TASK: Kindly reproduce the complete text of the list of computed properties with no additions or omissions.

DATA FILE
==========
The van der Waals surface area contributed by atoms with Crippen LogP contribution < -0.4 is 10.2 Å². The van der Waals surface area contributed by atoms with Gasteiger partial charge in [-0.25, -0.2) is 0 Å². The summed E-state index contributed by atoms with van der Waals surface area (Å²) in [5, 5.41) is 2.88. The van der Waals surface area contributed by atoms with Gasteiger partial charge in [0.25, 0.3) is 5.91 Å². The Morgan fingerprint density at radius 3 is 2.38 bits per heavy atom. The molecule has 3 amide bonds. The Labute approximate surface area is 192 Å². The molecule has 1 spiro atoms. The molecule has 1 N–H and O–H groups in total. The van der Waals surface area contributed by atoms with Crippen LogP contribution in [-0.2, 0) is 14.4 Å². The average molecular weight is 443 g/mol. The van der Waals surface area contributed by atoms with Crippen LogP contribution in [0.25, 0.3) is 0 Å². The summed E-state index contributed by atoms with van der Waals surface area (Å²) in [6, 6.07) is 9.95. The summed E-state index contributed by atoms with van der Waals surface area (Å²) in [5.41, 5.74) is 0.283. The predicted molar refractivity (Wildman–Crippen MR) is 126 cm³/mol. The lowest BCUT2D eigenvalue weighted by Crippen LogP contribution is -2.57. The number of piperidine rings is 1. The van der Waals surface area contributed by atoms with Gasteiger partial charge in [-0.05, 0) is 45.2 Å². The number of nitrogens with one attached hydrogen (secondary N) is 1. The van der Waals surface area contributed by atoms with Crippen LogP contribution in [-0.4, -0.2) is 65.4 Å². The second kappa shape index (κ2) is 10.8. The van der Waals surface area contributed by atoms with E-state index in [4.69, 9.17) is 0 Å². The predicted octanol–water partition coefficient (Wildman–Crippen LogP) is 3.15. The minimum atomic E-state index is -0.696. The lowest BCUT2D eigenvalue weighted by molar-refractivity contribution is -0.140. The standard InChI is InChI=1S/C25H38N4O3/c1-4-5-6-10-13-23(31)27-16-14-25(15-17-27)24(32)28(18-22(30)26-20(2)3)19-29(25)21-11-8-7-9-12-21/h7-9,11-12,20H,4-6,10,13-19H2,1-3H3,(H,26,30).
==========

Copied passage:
The van der Waals surface area contributed by atoms with Crippen LogP contribution < -0.4 is 10.2 Å². The van der Waals surface area contributed by atoms with Gasteiger partial charge in [-0.25, -0.2) is 0 Å². The summed E-state index contributed by atoms with van der Waals surface area (Å²) in [5, 5.41) is 2.88. The van der Waals surface area contributed by atoms with Gasteiger partial charge in [0.25, 0.3) is 5.91 Å². The Morgan fingerprint density at radius 3 is 2.38 bits per heavy atom. The molecule has 3 amide bonds. The Labute approximate surface area is 192 Å². The molecule has 1 spiro atoms. The molecule has 1 N–H and O–H groups in total. The van der Waals surface area contributed by atoms with Crippen LogP contribution in [-0.2, 0) is 14.4 Å². The average molecular weight is 443 g/mol. The van der Waals surface area contributed by atoms with Crippen LogP contribution in [0.25, 0.3) is 0 Å². The summed E-state index contributed by atoms with van der Waals surface area (Å²) in [6, 6.07) is 9.95. The summed E-state index contributed by atoms with van der Waals surface area (Å²) in [5.41, 5.74) is 0.283. The predicted molar refractivity (Wildman–Crippen MR) is 126 cm³/mol. The lowest BCUT2D eigenvalue weighted by Crippen LogP contribution is -2.57. The number of piperidine rings is 1. The van der Waals surface area contributed by atoms with Gasteiger partial charge in [-0.05, 0) is 45.2 Å². The number of nitrogens with one attached hydrogen (secondary N) is 1. The van der Waals surface area contributed by atoms with Crippen LogP contribution in [-0.4, -0.2) is 65.4 Å². The second kappa shape index (κ2) is 10.8. The van der Waals surface area contributed by atoms with E-state index in [4.69, 9.17) is 0 Å². The predicted octanol–water partition coefficient (Wildman–Crippen LogP) is 3.15. The minimum atomic E-state index is -0.696. The lowest BCUT2D eigenvalue weighted by molar-refractivity contribution is -0.140. The standard InChI is InChI=1S/C25H38N4O3/c1-4-5-6-10-13-23(31)27-16-14-25(15-17-27)24(32)28(18-22(30)26-20(2)3)19-29(25)21-11-8-7-9-12-21/h7-9,11-12,20H,4-6,10,13-19H2,1-3H3,(H,26,30).